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Earlier this month, Blue Bell Creameries L.P. (Blue Bell) agreed to plead guilty to charges that it distributed contaminated ice cream products that were linked to a 2015 listeriosis outbreak.  The Blue Bell outbreak made headlines in 2015, largely because it resulted in multiple cases of listeriosis and, tragically, three deaths.  Aside from the obvious health-related consequences to the public and reputational harm to the nationally-known manufacturer of sweet treats, the basis for the various charges and causes of action related to the outbreak demonstrate the broad range of legal consequences, both civil and criminal, that can result from the failure to address food safety requirements and regulatory compliance more generally.
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FDA Reverses Decision to Authorize Use of Chinese KN95 Respirators

May 8, 2020 | Blog | By Benjamin Zegarelli, Elizabeth Conti

Citing poor quality, the U.S. Food and Drug Administration (FDA) has barred the importation of certain KN95 filtering facepiece respirators manufactured in China. On May 7, 2020, FDA revised and reissued the Non-NIOSH-Approved Disposable Filtering Facepiece Respirators Manufactured in China Emergency Use Authorization (EUA) that provided eligibility criteria authorizing the importation of respirators from China that are not approved by the National Institute for Occupational Safety and Health (NIOSH) (i.e., not certified as meeting the N95 standard).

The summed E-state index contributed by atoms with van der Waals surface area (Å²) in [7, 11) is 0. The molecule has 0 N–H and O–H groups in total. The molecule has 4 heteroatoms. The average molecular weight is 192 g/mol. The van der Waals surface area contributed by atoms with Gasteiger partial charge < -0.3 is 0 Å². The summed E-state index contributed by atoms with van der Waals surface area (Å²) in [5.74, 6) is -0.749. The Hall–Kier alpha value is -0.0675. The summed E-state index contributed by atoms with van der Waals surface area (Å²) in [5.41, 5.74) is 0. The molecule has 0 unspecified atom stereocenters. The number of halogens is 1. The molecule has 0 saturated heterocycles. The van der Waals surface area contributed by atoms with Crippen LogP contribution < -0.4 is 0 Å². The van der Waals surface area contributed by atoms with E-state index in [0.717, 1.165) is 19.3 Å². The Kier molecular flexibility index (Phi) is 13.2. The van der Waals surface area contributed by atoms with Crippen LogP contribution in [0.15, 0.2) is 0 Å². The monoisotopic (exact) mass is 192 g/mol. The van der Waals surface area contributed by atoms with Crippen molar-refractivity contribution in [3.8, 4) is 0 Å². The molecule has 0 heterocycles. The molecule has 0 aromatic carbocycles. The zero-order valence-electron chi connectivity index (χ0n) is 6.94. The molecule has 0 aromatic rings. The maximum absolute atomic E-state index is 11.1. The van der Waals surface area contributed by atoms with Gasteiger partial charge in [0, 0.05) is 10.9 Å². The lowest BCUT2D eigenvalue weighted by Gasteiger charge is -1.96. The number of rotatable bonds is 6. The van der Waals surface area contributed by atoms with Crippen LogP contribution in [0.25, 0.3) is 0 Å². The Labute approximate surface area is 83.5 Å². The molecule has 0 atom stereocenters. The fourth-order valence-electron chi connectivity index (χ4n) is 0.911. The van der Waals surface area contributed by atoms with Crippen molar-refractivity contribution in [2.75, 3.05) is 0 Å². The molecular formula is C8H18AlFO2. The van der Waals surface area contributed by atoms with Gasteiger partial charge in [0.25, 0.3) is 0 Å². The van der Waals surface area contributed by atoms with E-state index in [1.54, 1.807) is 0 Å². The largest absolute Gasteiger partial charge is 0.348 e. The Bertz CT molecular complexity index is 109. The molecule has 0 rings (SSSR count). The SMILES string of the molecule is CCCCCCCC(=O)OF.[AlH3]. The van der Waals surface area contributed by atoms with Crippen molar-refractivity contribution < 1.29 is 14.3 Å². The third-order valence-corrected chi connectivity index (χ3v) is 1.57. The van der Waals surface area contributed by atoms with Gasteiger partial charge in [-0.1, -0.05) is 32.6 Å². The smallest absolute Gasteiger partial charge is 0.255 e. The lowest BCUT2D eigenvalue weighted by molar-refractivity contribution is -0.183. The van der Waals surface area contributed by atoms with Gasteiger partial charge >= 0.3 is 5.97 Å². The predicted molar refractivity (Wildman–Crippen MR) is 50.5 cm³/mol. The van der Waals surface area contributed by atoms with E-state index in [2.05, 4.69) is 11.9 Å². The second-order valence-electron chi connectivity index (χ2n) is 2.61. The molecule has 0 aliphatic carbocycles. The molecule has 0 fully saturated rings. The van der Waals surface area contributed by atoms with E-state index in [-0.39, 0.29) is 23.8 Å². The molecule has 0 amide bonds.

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Next Steps for 21st Century Cures 2.0

May 8, 2020 | Blog | By Aaron Josephson

On Monday, April 27, Representatives Diana DeGette (D-CO) and Fred Upton (R-MI) announced the next steps for 21st Century Cures 2.0 (Cures 2.0), legislation that will build on the original 21st Century Cures Act enacted in December 2016 (Cures 1.0). While Cures 1.0 aimed to speed up the process of bringing new treatments to market, Cures 2.0 is generally envisioned to emphasize public health and streamlined care delivery, particularly in light of the COVID-19 pandemic. Elements envisioned to be in Cures 2.0 were outlined in a recently published concept paper that we discuss in this post.